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Homer called it "liquid gold."

In ancient Greece, athletes ritually rubbed it all over their body. Its mystical glow illuminated history. Olive oil has been more than mere food to the people of Greece: it has been medicinal, magical, an endless source of fascination and wonder and the fountain of great wealth and power.

The olive tree, symbol of abundance, glory and peace, gave its leafy branches to crown the victorious in friendly games and bloody war, and the oil of its fruit has anointed the noblest of heads throughout history. Olive crowns and olive branches were emblems of benediction and purifiation.

Olive culture has ancient roots. Fossilized remains olive brunches were found in Kaldera (in Santorini island) dating from 60.000 years ago! Olives were first cultivated in the beginning of 5000 B.C. and until 1400 B.C., olive cultivation spread from Crete to the northern areas of Greece. Until 1500 B.C., Greece (particularly Mycenae) was the area most heavily cultivated. With the expansion of the Greek colonies, olive culture spread in the entire Mediterranean basin.

Olive trees dominated the rocky Greek countryside and became pillars of Hellenic society; they were so sacred that those who cut one down were condemned to death or exile. In ancient Greece, olive oil was the hottest commodity; advanced ships were built for the sole purpose of transporting it from Greece to trading posts around the Mediterranean.

The belief that olive oil conferred strength and youth was widespread. In ancient Greece it was infused with flowers and with grasses to produce both medicine and cosmetics; a list was excavated in Mycenae enumerating the aromatics (fennel, sesame, celery, watercress, mint, sage, rose, and juniper among others) added to olive oil in the preparation of ointments.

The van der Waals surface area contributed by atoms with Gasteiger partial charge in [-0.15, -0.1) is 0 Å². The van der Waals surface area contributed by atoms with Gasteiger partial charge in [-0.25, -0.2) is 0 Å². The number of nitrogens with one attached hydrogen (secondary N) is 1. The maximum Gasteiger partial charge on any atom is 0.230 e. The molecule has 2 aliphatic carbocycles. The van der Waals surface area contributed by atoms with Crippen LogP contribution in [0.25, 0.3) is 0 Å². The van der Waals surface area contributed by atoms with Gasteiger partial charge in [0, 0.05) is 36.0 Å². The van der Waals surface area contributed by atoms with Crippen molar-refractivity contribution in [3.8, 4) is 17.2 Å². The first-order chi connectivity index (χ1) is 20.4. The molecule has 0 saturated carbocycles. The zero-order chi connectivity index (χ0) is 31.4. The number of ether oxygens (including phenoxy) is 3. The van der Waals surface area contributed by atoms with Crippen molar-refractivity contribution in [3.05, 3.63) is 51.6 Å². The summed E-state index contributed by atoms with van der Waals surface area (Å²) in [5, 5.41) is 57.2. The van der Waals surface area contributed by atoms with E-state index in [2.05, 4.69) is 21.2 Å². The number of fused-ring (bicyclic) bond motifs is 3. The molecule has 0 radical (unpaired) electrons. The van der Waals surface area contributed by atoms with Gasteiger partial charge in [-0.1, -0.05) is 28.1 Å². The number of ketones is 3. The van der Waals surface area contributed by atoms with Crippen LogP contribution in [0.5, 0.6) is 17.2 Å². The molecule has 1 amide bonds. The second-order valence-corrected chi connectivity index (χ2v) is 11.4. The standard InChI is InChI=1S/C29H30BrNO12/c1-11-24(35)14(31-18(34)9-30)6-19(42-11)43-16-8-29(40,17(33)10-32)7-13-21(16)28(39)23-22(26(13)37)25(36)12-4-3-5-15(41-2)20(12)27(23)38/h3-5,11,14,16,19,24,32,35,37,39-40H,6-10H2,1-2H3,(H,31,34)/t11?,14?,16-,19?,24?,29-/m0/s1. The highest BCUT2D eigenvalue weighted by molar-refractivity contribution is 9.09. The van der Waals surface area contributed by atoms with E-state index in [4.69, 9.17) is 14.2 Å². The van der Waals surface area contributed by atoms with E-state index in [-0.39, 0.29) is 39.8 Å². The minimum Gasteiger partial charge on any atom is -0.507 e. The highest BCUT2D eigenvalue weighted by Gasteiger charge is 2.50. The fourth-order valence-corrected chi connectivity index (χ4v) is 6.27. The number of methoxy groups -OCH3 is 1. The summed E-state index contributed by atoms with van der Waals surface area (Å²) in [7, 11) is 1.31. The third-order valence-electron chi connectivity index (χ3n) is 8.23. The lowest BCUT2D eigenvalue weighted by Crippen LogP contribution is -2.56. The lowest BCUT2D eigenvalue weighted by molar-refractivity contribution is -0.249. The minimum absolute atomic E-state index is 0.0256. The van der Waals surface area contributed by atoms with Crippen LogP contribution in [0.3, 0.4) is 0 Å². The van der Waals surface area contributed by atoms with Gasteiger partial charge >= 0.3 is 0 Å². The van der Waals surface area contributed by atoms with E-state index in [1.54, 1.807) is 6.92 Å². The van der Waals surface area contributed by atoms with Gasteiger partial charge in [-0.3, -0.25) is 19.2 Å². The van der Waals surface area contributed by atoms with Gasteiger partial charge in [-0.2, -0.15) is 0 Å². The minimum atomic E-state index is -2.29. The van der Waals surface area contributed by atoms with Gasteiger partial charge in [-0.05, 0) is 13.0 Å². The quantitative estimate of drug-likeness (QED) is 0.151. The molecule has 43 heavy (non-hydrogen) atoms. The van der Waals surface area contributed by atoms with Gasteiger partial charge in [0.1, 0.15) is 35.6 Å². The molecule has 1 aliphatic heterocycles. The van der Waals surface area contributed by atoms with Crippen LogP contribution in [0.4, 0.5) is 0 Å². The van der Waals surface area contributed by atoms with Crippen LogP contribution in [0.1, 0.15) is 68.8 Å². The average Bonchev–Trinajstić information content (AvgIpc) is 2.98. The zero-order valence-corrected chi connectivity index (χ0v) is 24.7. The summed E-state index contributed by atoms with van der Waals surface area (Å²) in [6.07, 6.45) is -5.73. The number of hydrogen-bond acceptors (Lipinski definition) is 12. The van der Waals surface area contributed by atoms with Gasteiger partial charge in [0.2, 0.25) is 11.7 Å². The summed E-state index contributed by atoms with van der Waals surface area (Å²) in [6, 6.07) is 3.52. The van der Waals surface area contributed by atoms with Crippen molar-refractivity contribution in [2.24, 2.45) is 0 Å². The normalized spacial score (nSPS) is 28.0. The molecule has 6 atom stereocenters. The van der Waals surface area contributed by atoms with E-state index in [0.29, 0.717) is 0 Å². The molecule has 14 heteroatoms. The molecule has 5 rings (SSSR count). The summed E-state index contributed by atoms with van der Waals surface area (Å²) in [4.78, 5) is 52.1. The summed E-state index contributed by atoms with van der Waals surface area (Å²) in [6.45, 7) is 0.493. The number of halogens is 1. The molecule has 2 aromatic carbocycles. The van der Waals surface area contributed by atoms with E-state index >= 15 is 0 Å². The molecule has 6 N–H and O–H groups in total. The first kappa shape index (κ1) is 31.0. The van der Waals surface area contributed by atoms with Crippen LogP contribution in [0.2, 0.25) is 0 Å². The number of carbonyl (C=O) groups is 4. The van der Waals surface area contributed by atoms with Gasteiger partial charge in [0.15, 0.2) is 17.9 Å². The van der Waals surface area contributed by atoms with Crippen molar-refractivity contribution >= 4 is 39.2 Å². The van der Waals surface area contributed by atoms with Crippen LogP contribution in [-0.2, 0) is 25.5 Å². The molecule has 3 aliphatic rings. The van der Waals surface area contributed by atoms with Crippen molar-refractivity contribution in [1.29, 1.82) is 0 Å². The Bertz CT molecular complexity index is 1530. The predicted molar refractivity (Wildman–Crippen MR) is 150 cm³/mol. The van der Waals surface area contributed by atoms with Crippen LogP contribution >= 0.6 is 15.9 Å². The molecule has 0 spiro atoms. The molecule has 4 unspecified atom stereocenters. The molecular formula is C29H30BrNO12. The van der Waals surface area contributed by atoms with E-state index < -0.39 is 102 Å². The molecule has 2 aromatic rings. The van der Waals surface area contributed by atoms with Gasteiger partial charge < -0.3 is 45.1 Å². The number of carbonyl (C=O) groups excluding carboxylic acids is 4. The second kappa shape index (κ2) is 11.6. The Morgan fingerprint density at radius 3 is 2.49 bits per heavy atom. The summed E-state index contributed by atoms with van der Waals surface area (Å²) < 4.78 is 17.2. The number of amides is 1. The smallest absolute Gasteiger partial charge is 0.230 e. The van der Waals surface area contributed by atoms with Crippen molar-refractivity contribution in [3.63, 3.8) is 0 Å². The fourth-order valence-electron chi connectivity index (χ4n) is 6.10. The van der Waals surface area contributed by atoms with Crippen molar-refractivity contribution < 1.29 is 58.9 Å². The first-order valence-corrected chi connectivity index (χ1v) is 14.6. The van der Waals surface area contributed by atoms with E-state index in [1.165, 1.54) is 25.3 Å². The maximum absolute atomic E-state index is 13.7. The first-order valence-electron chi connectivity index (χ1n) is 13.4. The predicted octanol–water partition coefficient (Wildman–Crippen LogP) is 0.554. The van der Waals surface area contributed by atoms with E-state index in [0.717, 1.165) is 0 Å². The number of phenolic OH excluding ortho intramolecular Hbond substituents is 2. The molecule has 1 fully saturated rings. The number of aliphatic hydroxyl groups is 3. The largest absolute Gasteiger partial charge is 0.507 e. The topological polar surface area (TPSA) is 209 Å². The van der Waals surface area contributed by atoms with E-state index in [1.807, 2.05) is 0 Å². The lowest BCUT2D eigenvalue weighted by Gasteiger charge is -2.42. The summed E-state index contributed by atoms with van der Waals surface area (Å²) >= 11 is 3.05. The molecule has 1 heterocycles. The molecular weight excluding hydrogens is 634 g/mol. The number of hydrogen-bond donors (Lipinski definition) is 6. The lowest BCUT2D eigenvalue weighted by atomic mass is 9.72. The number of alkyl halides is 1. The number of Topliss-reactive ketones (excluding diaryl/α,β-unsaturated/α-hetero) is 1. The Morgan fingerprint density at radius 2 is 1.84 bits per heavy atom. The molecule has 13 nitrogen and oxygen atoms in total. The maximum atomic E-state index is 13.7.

Olive trees have an almost titanic resistance, a vital force which renders them nearly immortal. Despite harsh winters and burning summers, despite truncations, they continue to grow, proud and strong reaching towards the sky, bearing fruit that nourishes and heals inspires and amazes. Temperate climactic conditions, characterized by warm dry summers and rainy winters, favor plentiful harvests; stone, drought, silence, and solitude are the ideal habitat for the majestic olive tree. There are about thirty varieties of olives growing in the Mediterranean basin today, and each yields a particular oil with its own unique characteristics.

Extra-virgin olive oil comes from the first pressing of the olives, contains no more than 0.8% acidity, and is the most digestible of the edible fats: it helps to assimilate vitamins A, D and K; it contains so-called essential acids that cannot be produced by our own bodies; it slows down the aging process; and it helps bile, liver and intestinal functions. It is also valued for its culinary virtues and organoleptic properties as well.

Last nut not least, Extra Virgin Olive Oil is the main ingredient of the so called «Meditteranean Diet», scientifically uknowledged to be one of the most balanced and healthy diets in the world. Research evidence suggests, that eating about two tablespoons (23 grams) of olive oil daily may reduce the risk of coronary heart disease due to the monounsaturated fat in olive oil.
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